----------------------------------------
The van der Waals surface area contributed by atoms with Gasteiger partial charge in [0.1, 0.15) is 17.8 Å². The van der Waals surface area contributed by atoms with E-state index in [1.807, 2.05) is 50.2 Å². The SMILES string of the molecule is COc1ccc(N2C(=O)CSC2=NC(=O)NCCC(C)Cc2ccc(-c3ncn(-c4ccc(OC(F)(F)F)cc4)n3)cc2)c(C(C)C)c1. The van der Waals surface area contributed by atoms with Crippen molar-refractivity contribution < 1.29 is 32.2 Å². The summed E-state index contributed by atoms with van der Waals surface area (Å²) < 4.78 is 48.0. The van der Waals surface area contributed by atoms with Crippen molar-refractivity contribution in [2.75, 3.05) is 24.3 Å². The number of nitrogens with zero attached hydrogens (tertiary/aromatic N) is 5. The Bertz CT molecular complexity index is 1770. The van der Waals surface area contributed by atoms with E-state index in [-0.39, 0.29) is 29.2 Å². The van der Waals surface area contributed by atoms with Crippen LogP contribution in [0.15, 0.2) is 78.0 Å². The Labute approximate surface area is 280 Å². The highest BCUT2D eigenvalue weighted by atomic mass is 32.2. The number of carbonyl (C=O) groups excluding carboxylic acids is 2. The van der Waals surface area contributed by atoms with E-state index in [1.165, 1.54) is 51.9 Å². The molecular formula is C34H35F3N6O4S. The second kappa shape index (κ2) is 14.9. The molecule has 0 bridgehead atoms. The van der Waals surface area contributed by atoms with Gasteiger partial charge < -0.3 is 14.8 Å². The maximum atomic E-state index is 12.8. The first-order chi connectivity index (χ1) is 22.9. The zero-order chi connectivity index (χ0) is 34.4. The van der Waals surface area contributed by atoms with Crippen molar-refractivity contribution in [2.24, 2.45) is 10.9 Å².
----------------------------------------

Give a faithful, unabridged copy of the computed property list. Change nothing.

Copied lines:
The van der Waals surface area contributed by atoms with Gasteiger partial charge in [0.1, 0.15) is 17.8 Å². The van der Waals surface area contributed by atoms with E-state index in [1.807, 2.05) is 50.2 Å². The SMILES string of the molecule is COc1ccc(N2C(=O)CSC2=NC(=O)NCCC(C)Cc2ccc(-c3ncn(-c4ccc(OC(F)(F)F)cc4)n3)cc2)c(C(C)C)c1. The van der Waals surface area contributed by atoms with Crippen molar-refractivity contribution < 1.29 is 32.2 Å². The summed E-state index contributed by atoms with van der Waals surface area (Å²) < 4.78 is 48.0. The van der Waals surface area contributed by atoms with Crippen molar-refractivity contribution in [2.75, 3.05) is 24.3 Å². The number of nitrogens with zero attached hydrogens (tertiary/aromatic N) is 5. The Bertz CT molecular complexity index is 1770. The van der Waals surface area contributed by atoms with E-state index in [-0.39, 0.29) is 29.2 Å². The van der Waals surface area contributed by atoms with Crippen LogP contribution in [0.15, 0.2) is 78.0 Å². The Labute approximate surface area is 280 Å². The highest BCUT2D eigenvalue weighted by atomic mass is 32.2. The number of carbonyl (C=O) groups excluding carboxylic acids is 2. The van der Waals surface area contributed by atoms with E-state index in [1.165, 1.54) is 51.9 Å². The molecular formula is C34H35F3N6O4S. The second kappa shape index (κ2) is 14.9. The molecule has 0 bridgehead atoms. The van der Waals surface area contributed by atoms with Gasteiger partial charge < -0.3 is 14.8 Å². The maximum atomic E-state index is 12.8. The first-order chi connectivity index (χ1) is 22.9. The zero-order chi connectivity index (χ0) is 34.4. The van der Waals surface area contributed by atoms with Crippen molar-refractivity contribution in [2.24, 2.45) is 10.9 Å².